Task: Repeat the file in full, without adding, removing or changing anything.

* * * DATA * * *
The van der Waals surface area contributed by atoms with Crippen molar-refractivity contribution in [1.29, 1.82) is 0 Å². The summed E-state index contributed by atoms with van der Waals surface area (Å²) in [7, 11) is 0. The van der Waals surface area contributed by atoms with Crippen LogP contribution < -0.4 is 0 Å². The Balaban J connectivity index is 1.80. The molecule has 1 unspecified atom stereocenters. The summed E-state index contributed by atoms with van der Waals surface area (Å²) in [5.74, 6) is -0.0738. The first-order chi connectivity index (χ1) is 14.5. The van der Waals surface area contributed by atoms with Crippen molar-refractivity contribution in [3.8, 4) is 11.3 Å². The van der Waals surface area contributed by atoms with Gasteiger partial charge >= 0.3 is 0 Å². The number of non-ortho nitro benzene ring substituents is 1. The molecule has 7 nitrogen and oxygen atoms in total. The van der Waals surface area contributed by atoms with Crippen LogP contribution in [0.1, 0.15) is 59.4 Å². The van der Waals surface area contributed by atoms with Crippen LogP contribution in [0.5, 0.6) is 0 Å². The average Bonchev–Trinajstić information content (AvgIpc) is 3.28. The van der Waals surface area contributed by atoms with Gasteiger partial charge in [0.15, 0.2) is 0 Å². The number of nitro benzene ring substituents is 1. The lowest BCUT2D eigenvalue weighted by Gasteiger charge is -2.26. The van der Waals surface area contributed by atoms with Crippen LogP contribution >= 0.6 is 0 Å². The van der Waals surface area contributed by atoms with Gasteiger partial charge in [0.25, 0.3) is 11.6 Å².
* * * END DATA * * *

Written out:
The van der Waals surface area contributed by atoms with Crippen molar-refractivity contribution in [1.29, 1.82) is 0 Å². The summed E-state index contributed by atoms with van der Waals surface area (Å²) in [7, 11) is 0. The van der Waals surface area contributed by atoms with Crippen LogP contribution < -0.4 is 0 Å². The Balaban J connectivity index is 1.80. The molecule has 1 unspecified atom stereocenters. The summed E-state index contributed by atoms with van der Waals surface area (Å²) in [5.74, 6) is -0.0738. The first-order chi connectivity index (χ1) is 14.5. The van der Waals surface area contributed by atoms with Crippen molar-refractivity contribution in [3.8, 4) is 11.3 Å². The van der Waals surface area contributed by atoms with Gasteiger partial charge >= 0.3 is 0 Å². The number of non-ortho nitro benzene ring substituents is 1. The molecule has 7 nitrogen and oxygen atoms in total. The van der Waals surface area contributed by atoms with Crippen LogP contribution in [0.1, 0.15) is 59.4 Å². The van der Waals surface area contributed by atoms with Crippen LogP contribution in [0.5, 0.6) is 0 Å². The average Bonchev–Trinajstić information content (AvgIpc) is 3.28. The van der Waals surface area contributed by atoms with Gasteiger partial charge in [0.15, 0.2) is 0 Å². The number of nitro benzene ring substituents is 1. The lowest BCUT2D eigenvalue weighted by Gasteiger charge is -2.26. The van der Waals surface area contributed by atoms with Crippen LogP contribution >= 0.6 is 0 Å². The van der Waals surface area contributed by atoms with Gasteiger partial charge in [0.25, 0.3) is 11.6 Å².